In Eagleton’s account of the history of the ideas and criticisms of literature, he makes clear the fluctuation of the definition of literature. The definition in recent history morphs to fit each period’s fixation. In the time of Wilde flamboyancy, literature is assessed in a more subjective manner, focusing on the implications brought in by the reader and the context of the poetry. It was the answer to the “spiritual hungering” ignited by World War I. However, when academia became more scientific and institutionalized, so did the literary criticism. This account of English literature further perpetuates what he introduces in the first chapter, that literature is functional rather than ontological. In the eye of the beholder.
Artists often, not always, respond to the demand of their public, and produce works that appeal to the time. They are not removed from society, and can be affected by culture obsessions as much as Joe Blow. I wasn’t in class to experience the Madonna song in full, but I do know Madonna as a product of the 80’s. She has been able to adapt for almost thirty years to cultural shifts. Although the song lacks the verbosity and subject matter usually associated with “good” literature, it is inescapably a reflection of the current state American culture. In this way, is it literature? This song came out last year. Our culture is obsessed with making fame accessible. The television spews reality TV. Everyone wants their fifteen minutes. This song pulls Madonna down from her Kingdom of Pop and humanizes her; she gets her heart broken, too. It is almost hubris to hear Madonna jealous. I’m not sure I would spend more than I just did considering the social implications of her music, but it does contribute to our debate on literature.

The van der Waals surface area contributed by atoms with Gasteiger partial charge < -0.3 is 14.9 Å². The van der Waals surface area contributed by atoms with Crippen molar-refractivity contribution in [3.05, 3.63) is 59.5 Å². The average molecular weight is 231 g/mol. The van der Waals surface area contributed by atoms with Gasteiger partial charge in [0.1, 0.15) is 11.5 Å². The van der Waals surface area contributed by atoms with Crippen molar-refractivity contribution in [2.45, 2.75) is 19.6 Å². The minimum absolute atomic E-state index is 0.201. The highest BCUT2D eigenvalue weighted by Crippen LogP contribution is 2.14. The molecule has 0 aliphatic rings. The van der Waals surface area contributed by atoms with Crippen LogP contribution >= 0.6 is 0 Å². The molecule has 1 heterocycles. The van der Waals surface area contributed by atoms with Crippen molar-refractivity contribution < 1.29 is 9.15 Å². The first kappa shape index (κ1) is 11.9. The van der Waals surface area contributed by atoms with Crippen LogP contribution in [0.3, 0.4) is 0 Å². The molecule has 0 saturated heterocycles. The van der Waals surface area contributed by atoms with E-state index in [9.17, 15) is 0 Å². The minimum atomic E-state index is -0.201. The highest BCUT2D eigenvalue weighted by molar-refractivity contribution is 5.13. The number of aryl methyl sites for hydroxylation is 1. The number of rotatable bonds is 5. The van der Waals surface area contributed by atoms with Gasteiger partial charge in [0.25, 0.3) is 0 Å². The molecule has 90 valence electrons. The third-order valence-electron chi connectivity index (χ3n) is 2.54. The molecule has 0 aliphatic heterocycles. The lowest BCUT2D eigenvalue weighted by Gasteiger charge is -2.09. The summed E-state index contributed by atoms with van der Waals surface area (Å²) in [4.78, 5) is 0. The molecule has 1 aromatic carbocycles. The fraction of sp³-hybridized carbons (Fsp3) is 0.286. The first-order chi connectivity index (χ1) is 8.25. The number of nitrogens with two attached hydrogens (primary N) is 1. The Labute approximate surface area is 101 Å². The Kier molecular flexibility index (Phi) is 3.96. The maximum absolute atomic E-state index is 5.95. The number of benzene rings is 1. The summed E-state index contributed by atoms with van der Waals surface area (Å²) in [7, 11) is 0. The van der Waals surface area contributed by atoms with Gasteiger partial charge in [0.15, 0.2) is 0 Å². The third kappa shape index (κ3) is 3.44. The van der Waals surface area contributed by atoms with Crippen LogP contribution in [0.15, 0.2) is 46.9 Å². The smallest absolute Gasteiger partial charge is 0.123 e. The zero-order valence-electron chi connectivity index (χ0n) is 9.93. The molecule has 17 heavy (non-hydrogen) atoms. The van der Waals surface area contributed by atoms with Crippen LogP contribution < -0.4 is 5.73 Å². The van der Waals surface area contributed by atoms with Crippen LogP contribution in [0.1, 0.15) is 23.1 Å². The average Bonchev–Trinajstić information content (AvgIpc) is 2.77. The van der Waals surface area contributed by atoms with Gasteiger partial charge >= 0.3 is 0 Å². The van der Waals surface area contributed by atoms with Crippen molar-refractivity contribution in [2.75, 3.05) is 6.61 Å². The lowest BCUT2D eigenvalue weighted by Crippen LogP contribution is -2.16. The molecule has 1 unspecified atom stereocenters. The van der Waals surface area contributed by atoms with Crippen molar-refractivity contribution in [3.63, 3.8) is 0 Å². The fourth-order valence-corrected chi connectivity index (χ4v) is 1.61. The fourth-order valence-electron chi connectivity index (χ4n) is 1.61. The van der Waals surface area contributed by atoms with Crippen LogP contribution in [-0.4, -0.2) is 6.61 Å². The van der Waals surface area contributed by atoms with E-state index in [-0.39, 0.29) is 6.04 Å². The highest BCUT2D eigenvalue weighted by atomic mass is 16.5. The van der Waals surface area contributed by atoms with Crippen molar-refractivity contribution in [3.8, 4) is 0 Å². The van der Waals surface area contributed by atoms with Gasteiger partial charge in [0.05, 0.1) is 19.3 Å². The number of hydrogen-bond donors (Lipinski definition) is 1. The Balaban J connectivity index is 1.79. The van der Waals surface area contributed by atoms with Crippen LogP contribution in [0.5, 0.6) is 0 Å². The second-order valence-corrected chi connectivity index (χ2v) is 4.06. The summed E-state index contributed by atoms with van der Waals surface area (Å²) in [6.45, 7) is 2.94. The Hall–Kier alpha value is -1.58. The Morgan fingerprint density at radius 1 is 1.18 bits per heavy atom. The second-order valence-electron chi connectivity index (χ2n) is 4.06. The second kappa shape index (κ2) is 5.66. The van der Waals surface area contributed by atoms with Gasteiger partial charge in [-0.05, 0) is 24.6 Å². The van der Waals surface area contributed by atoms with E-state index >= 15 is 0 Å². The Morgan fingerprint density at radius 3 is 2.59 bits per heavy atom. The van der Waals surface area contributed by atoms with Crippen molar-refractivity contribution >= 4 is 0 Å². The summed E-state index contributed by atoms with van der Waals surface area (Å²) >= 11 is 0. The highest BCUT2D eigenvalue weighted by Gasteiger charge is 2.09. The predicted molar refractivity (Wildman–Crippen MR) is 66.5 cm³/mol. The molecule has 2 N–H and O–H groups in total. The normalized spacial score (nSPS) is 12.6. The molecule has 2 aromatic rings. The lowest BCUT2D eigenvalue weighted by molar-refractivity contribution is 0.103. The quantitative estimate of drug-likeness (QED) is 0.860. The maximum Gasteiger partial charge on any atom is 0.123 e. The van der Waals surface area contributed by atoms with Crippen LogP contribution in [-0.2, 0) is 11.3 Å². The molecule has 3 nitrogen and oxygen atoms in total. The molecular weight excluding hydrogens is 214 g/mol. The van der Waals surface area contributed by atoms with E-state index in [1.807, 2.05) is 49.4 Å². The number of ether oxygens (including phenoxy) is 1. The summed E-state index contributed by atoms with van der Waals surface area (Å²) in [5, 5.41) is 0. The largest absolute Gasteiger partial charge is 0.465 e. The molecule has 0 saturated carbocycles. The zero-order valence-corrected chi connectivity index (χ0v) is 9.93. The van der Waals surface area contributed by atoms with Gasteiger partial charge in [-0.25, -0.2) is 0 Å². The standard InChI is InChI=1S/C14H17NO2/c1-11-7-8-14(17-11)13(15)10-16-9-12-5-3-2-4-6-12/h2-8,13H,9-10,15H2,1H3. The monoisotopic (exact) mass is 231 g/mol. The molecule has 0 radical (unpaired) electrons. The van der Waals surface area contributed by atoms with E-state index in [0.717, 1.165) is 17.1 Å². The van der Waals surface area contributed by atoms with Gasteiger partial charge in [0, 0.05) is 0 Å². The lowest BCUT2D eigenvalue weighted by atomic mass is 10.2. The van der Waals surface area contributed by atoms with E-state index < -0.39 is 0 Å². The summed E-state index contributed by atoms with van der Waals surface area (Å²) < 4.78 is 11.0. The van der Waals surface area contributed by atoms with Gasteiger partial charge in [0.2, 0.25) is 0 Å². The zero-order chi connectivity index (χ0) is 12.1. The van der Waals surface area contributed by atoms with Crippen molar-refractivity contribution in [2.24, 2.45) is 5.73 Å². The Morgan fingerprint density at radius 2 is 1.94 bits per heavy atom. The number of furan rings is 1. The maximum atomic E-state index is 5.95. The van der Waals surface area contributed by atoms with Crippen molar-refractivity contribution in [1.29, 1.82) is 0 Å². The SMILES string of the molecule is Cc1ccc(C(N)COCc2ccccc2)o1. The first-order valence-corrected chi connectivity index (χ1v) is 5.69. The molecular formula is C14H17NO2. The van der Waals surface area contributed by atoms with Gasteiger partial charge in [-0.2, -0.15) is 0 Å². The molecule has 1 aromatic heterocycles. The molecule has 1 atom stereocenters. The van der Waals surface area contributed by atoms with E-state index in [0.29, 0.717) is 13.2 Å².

On an absent note, is there any music or articles not on the syllabus that I need to read? Tweet me!